When working in Deaf Education, we would always see kids who were struggling in first and second grade, but were able to keep up with their peers.  However, third grade would hit and the gap between delayed and typical seemed to become as wide as the Grand Canyon overnight.  If you didn't know it, third grade is typically the year that everything becomes more abstract and more difficult.  If you have a child who is struggling to stay afloat, you may want to beware of what is to come.  Make sure you get your child the extra support that he/she needs.  That could come in the form of summer school, extra work at home (prescribed by the teacher or found here), special education support, tutor, etc.  The possibilities are endless!

I googled 3rd grade standards and found this at www.education.com.  Here is what you can expect from the third grade:
  • Reading:  Read with understanding and fluency, Understand the meanings of synonym/homonym/antonym, Use graphic organizers, Identify the main idea of a passage, Summarize, and have a larger sight vocabulary
  • Writing:  Communicate through writing, Write to inform or persuade others, Identify nouns/verbs/adjectives/adverbs in a sentence, Write compound sentences, Write across the curriculum (meaning in all subjects - including math, science, social studies, etc)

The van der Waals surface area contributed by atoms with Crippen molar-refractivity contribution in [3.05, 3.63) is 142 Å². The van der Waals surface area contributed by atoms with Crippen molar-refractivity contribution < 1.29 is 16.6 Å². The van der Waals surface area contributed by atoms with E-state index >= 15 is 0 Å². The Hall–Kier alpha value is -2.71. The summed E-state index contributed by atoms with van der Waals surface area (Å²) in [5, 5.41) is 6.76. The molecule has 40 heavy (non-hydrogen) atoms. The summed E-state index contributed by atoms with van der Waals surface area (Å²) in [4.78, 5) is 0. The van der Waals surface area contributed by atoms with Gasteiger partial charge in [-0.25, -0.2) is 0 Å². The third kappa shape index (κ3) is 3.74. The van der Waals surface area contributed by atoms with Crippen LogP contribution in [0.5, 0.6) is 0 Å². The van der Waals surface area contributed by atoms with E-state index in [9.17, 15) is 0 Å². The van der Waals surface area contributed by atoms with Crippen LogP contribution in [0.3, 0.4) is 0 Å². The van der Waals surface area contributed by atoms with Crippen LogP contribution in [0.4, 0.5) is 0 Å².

• Math:  Add and subtract large numbers (probably without manipulatives unless that is a stipulation in an IEP), Know basic multiplication and division facts, Place value in the number system, Rounding, Graphing, Understanding basic probability and statistics

As you can see, the concepts become much more abstract.  You are no longer simply adding apples in one tree to apples in another tree and using counters to represent the apples.  The kids are expected to understand place value, borrowing, multiplication and division!  You are no longer simply sounding out words.  You are figuring out meaning within a context.  

Even if your child is a typically developing 2nd grader, expect for 3rd grade to become more of a challenge and make sure you can be there to help your child along.  The success your child feels in third grade will follow him/her into fourth grade and beyond!

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